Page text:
Tampa Bay Rays catcher John Jaso, seen here playing for the Double-A Montgomery Biscuits in 2007.
PORT CHARLOTTE, Florida -- John Jaso fidgets in his chair on the minor-league side of the Tampa Bay Rays' spring complex, eagerly hoping to soon take a second bite of the major-league life.
Jaso, who started last season with the Montgomery Biscuits, ended it in the big leagues. Now, he's back in the minors and will start the year at Triple-A Durham, but what he remembers of the big leagues has given him added inspiration.
"Everything they say about it is true," Jaso said. "It is hard work and everybody has to put in their time down here, but once you get that taste, you don't want to be here anymore."
Jaso fully admits he didn't expect to make his major-league debut last September.
Content with finishing at Triple-A Durham, Jaso was at an end-of-season team party when Bulls manager Charlie Montoyo called him aside. The catcher, who hit .278 in 31 games at Durham, wasn't sure what Montoyo wanted.
"He just said, 'Jaso, I've got something to tell you,'" Jaso said. "I was like, 'Oh, OK.' 'You're going to the big leagues, man.'"
Jaso debuted with the Rays on Sept. 6. He played in just five games as the Rays finished off an American League East championship.
Jaso picked up his first hit Sept. 15 and has the ball and lineup card at home in California to prove it. That night also was a way of saying goodbye to his grandfather.
Michael Bajo was 90 years old when he died a few weeks later.
"Before the season, he said he wanted to see me in the big leagues before he died," Jaso said. "He was in the hospital, but he saw me on TV and he saw my first hit."
Jaso wasn't able to attend the funeral, but Tampa Bay excused him from a road series to visit Bajo on his deathbed.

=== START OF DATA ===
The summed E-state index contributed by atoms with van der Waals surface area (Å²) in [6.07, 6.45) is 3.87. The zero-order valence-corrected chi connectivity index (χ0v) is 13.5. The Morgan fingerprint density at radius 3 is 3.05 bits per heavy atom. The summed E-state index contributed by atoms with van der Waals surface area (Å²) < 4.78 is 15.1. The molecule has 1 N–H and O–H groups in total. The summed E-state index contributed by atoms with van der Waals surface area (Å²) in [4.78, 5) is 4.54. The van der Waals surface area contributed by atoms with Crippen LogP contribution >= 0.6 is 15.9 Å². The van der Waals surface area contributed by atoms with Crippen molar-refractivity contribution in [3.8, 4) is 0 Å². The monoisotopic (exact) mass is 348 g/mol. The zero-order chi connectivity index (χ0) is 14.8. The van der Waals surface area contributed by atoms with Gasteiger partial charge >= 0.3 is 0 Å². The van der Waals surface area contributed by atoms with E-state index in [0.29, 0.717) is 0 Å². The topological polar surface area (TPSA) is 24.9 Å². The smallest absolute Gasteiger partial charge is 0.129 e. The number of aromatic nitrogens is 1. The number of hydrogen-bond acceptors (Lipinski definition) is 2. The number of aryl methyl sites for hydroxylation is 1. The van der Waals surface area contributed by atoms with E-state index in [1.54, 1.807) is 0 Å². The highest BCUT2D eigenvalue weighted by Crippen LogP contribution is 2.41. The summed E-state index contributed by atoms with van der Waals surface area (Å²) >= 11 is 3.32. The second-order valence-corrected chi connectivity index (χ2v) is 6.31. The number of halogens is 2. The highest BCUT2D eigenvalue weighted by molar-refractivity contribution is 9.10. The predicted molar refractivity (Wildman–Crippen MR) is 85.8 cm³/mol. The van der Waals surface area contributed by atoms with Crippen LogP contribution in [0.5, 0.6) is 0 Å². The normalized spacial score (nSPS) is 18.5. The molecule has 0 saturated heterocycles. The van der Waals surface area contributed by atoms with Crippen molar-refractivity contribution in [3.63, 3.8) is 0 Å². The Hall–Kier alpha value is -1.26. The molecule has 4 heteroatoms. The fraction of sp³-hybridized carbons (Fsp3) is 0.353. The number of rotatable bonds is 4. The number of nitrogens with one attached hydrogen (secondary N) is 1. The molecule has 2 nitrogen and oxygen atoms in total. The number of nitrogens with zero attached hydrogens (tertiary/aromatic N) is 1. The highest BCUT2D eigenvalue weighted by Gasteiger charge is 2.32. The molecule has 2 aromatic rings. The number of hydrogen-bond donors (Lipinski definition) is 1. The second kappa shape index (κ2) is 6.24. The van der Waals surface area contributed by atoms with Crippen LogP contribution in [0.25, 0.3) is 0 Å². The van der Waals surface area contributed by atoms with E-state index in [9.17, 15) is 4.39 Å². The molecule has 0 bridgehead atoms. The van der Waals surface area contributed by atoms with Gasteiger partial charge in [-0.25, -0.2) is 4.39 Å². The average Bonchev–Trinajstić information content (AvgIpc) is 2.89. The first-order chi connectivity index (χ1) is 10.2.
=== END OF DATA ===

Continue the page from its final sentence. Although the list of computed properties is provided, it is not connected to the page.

"I got to talk to him and all that stuff," Jaso said. "That was really special because we were close."
Jaso has also enjoyed some humorous times since leaving Montgomery after last year's Southern League All-Star Game.
He reached the Rays in time to take part in the team's annual rookie hazing, which also included Andy Sonnanstine, Fernando Perez and Evan Longoria.
Jaso found a skimpy "flower child/hippy" costume in his locker -- and no other civilian clothes -- for a trip to New York. The group also had to sing in front of the bus.
Upon arriving in New York, the team made an early bus stop, leaving the rookies with a 2 a.m., two-block, in-costume walk to their hotel. The walk went without incident.
"We had strength in numbers," Jaso said.
More importantly, Jaso felt he made a good impression in his abbreviated major-league time and feels his defense, a past question mark, has improved. Time this winter playing in Venezuela and more time in major-league camp this spring helped.
"I think I've been improving year by year," Jaso said. "My ear is always open to new things. I think there's always room for me to improve."
A. Stacy Long, The Montgomery Advertiser